ALBANY, N.Y. (AP) — New York state could adopt its own version of net neutrality under legislation state lawmakers announced Tuesday.
The bill would require internet providers doing business with the state or its municipalities to certify that they don’t interfere with web traffic or speed to favor certain sites or costumers. Companies that don’t abide by net neutrality when it comes to consumers wouldn’t be eligible for contracts.
The lawmakers behind the idea say it’s a simple way to use the state’s lucrative information technology contracts as leverage to encourage fair treatment for consumers around the state.
“This is about keeping a free and open internet,” said Assemblywoman Patricia Fahy, an Albany Democrat and a sponsor of the bill. “It’s the power of the New York purse.”
Most Read Nation & World Stories
- In Malibu, Woolsey Fire claims celebrities' homes
- Homeless Samaritan tale raised $400K. Police say it's a lie
- France strikes back against Trump, emphasizing a lack of 'common decency'
- California fire has claimed 63 as missing list grows to 631 WATCH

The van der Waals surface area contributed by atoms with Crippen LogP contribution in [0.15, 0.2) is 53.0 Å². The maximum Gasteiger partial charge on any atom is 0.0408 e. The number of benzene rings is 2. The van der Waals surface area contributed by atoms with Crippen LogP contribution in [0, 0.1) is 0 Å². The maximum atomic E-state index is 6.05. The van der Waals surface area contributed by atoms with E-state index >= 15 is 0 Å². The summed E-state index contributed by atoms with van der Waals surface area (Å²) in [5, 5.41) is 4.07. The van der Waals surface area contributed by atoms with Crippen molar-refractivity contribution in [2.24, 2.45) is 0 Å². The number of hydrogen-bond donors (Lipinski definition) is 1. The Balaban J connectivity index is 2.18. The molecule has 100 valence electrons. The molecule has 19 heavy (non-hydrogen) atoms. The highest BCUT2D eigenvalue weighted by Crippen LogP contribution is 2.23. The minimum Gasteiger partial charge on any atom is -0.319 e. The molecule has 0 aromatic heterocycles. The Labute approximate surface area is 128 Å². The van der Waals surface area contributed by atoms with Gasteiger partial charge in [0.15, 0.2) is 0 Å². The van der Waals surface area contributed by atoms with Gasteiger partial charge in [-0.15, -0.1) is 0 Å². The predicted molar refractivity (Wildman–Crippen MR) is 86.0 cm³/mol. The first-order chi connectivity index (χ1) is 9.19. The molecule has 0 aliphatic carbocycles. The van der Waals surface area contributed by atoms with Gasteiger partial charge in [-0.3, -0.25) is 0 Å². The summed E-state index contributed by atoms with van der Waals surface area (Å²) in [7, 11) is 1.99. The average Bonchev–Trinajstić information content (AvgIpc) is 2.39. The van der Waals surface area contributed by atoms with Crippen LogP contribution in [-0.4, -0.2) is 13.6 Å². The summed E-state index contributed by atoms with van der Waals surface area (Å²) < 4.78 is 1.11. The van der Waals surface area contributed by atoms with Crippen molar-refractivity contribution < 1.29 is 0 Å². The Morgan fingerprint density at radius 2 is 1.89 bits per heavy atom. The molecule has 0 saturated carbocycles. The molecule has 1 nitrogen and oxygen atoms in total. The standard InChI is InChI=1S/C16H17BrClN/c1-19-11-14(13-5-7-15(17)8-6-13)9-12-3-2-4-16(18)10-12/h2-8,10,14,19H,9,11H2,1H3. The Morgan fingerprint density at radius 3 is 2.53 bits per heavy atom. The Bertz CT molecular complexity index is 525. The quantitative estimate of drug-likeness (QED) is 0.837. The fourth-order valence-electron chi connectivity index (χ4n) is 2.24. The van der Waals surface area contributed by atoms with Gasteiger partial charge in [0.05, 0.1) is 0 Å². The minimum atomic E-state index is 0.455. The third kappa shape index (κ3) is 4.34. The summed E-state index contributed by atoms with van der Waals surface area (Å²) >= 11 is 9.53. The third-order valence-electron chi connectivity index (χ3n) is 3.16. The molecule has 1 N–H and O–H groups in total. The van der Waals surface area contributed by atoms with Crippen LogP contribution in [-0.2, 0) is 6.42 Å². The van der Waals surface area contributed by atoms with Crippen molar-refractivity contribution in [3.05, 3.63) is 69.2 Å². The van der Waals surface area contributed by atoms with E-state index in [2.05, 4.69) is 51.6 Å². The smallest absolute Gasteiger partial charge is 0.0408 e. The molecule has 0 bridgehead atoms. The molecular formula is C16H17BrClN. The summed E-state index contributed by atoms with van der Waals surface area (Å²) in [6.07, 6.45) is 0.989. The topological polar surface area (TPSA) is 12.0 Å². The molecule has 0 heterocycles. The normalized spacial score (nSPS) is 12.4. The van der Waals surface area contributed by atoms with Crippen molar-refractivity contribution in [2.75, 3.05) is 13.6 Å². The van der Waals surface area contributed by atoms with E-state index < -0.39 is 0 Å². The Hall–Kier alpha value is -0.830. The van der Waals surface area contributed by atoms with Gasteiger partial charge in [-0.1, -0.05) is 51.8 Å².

- Sheriff: California wildfire's death toll rises to 48 WATCH
Several states are now looking at creating net neutrality rules after the Federal Communications Commission repealed the policy last month. Montana on Monday became the first state to bar internet providers from receiving state contracts if they won’t abide by net neutrality. That policy was enacted through an executive order from Democratic Gov. Steve Bullock.
“This should be done at the federal level,” said Sen. David Carlucci, a Clarkstown Democrat who said lawmakers in New York have been in talks with their counterparts in several states about the issue. “But since it’s not, we have to step up.”
A group of attorneys general for 21 states and the District of Columbia has sued to block the federal repeal. New York Attorney General Eric Schneiderman, a Democrat, is leading the lawsuit.
Messages left with several internet provider companies in New York were not immediately returned Tuesday.
The bill hasn’t been scheduled for a vote in the Senate or Assembly. Lawmakers began their 2018 session earlier this month.